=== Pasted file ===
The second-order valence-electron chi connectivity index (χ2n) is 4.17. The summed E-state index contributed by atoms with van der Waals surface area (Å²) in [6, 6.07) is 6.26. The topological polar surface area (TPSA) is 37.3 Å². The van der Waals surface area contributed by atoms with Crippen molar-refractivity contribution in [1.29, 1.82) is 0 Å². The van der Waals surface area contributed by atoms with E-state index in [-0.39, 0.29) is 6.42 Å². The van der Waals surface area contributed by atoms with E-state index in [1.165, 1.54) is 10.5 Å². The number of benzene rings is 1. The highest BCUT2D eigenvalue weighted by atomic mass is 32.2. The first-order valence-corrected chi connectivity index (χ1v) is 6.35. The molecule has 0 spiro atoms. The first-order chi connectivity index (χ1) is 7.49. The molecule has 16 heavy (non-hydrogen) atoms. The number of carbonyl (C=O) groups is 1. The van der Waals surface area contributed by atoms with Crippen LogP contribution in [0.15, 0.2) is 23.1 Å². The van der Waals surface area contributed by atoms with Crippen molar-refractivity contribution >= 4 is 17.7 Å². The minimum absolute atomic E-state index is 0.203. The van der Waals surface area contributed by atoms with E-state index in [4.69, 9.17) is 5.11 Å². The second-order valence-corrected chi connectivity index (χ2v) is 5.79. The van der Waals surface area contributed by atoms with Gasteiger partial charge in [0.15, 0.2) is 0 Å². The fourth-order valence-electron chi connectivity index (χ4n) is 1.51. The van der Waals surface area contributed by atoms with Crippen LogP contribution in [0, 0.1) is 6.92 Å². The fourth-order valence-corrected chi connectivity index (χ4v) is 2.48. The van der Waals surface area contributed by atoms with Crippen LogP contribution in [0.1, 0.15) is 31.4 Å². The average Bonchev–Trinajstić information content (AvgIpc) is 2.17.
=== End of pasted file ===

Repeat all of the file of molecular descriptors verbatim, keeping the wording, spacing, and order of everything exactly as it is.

The second-order valence-electron chi connectivity index (χ2n) is 4.17. The summed E-state index contributed by atoms with van der Waals surface area (Å²) in [6, 6.07) is 6.26. The topological polar surface area (TPSA) is 37.3 Å². The van der Waals surface area contributed by atoms with Crippen molar-refractivity contribution in [1.29, 1.82) is 0 Å². The van der Waals surface area contributed by atoms with E-state index in [-0.39, 0.29) is 6.42 Å². The van der Waals surface area contributed by atoms with E-state index in [1.165, 1.54) is 10.5 Å². The number of benzene rings is 1. The highest BCUT2D eigenvalue weighted by atomic mass is 32.2. The first-order valence-corrected chi connectivity index (χ1v) is 6.35. The molecule has 0 spiro atoms. The first-order chi connectivity index (χ1) is 7.49. The molecule has 16 heavy (non-hydrogen) atoms. The number of carbonyl (C=O) groups is 1. The van der Waals surface area contributed by atoms with Crippen LogP contribution in [0.15, 0.2) is 23.1 Å². The van der Waals surface area contributed by atoms with Crippen molar-refractivity contribution >= 4 is 17.7 Å². The minimum absolute atomic E-state index is 0.203. The van der Waals surface area contributed by atoms with E-state index in [4.69, 9.17) is 5.11 Å². The second-order valence-corrected chi connectivity index (χ2v) is 5.79. The van der Waals surface area contributed by atoms with Gasteiger partial charge in [0.15, 0.2) is 0 Å². The fourth-order valence-electron chi connectivity index (χ4n) is 1.51. The van der Waals surface area contributed by atoms with Crippen LogP contribution in [0, 0.1) is 6.92 Å². The fourth-order valence-corrected chi connectivity index (χ4v) is 2.48. The van der Waals surface area contributed by atoms with Crippen LogP contribution in [0.1, 0.15) is 31.4 Å². The average Bonchev–Trinajstić information content (AvgIpc) is 2.17.